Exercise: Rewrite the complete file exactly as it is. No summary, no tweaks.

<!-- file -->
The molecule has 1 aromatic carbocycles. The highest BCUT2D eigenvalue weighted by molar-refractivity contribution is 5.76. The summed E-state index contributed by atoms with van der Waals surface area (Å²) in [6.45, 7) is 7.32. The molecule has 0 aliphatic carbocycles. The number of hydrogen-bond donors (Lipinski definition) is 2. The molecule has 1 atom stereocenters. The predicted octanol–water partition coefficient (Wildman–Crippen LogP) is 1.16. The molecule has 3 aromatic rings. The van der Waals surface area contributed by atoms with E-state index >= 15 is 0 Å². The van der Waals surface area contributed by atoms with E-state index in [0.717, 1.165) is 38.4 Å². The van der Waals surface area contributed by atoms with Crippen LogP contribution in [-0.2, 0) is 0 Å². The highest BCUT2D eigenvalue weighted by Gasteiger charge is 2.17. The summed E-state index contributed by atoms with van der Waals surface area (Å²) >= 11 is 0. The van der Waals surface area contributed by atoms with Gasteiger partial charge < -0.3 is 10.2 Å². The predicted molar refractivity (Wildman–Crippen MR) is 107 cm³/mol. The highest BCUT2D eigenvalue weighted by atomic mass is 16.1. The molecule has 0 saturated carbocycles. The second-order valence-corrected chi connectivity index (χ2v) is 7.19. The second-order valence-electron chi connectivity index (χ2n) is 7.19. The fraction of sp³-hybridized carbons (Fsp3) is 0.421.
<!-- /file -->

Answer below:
The molecule has 1 aromatic carbocycles. The highest BCUT2D eigenvalue weighted by molar-refractivity contribution is 5.76. The summed E-state index contributed by atoms with van der Waals surface area (Å²) in [6.45, 7) is 7.32. The molecule has 0 aliphatic carbocycles. The number of hydrogen-bond donors (Lipinski definition) is 2. The molecule has 1 atom stereocenters. The predicted octanol–water partition coefficient (Wildman–Crippen LogP) is 1.16. The molecule has 3 aromatic rings. The van der Waals surface area contributed by atoms with E-state index >= 15 is 0 Å². The van der Waals surface area contributed by atoms with E-state index in [0.717, 1.165) is 38.4 Å². The van der Waals surface area contributed by atoms with Crippen LogP contribution in [-0.2, 0) is 0 Å². The highest BCUT2D eigenvalue weighted by Gasteiger charge is 2.17. The summed E-state index contributed by atoms with van der Waals surface area (Å²) >= 11 is 0. The van der Waals surface area contributed by atoms with Gasteiger partial charge < -0.3 is 10.2 Å². The predicted molar refractivity (Wildman–Crippen MR) is 107 cm³/mol. The highest BCUT2D eigenvalue weighted by atomic mass is 16.1. The molecule has 0 saturated carbocycles. The second-order valence-corrected chi connectivity index (χ2v) is 7.19. The second-order valence-electron chi connectivity index (χ2n) is 7.19. The fraction of sp³-hybridized carbons (Fsp3) is 0.421.